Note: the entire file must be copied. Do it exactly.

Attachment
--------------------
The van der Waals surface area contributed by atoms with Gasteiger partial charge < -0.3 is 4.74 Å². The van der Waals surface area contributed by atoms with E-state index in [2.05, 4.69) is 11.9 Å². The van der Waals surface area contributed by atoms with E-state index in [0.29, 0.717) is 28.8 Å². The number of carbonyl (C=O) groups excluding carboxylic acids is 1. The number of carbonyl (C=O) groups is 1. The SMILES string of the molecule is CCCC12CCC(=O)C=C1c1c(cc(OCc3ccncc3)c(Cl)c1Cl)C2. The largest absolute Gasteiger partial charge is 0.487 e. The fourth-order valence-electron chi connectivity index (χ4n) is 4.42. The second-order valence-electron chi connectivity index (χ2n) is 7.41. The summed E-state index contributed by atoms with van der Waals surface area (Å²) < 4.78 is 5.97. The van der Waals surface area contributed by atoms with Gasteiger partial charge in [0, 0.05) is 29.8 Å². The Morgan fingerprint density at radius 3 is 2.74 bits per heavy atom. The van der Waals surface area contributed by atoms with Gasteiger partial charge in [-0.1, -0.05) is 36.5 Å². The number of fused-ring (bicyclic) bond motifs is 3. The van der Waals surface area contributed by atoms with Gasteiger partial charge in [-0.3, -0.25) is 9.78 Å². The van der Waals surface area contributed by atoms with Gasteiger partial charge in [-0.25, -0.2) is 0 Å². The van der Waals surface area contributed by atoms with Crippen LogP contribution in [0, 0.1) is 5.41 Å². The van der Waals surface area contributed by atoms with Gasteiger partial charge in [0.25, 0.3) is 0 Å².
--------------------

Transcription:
The van der Waals surface area contributed by atoms with Gasteiger partial charge < -0.3 is 4.74 Å². The van der Waals surface area contributed by atoms with E-state index in [2.05, 4.69) is 11.9 Å². The van der Waals surface area contributed by atoms with E-state index in [0.29, 0.717) is 28.8 Å². The number of carbonyl (C=O) groups excluding carboxylic acids is 1. The number of carbonyl (C=O) groups is 1. The SMILES string of the molecule is CCCC12CCC(=O)C=C1c1c(cc(OCc3ccncc3)c(Cl)c1Cl)C2. The largest absolute Gasteiger partial charge is 0.487 e. The fourth-order valence-electron chi connectivity index (χ4n) is 4.42. The second-order valence-electron chi connectivity index (χ2n) is 7.41. The summed E-state index contributed by atoms with van der Waals surface area (Å²) < 4.78 is 5.97. The van der Waals surface area contributed by atoms with Gasteiger partial charge in [0, 0.05) is 29.8 Å². The Morgan fingerprint density at radius 3 is 2.74 bits per heavy atom. The van der Waals surface area contributed by atoms with Gasteiger partial charge in [-0.1, -0.05) is 36.5 Å². The number of fused-ring (bicyclic) bond motifs is 3. The van der Waals surface area contributed by atoms with Gasteiger partial charge in [-0.3, -0.25) is 9.78 Å². The van der Waals surface area contributed by atoms with Gasteiger partial charge in [-0.25, -0.2) is 0 Å². The van der Waals surface area contributed by atoms with Crippen LogP contribution in [0, 0.1) is 5.41 Å². The van der Waals surface area contributed by atoms with Gasteiger partial charge in [0.25, 0.3) is 0 Å².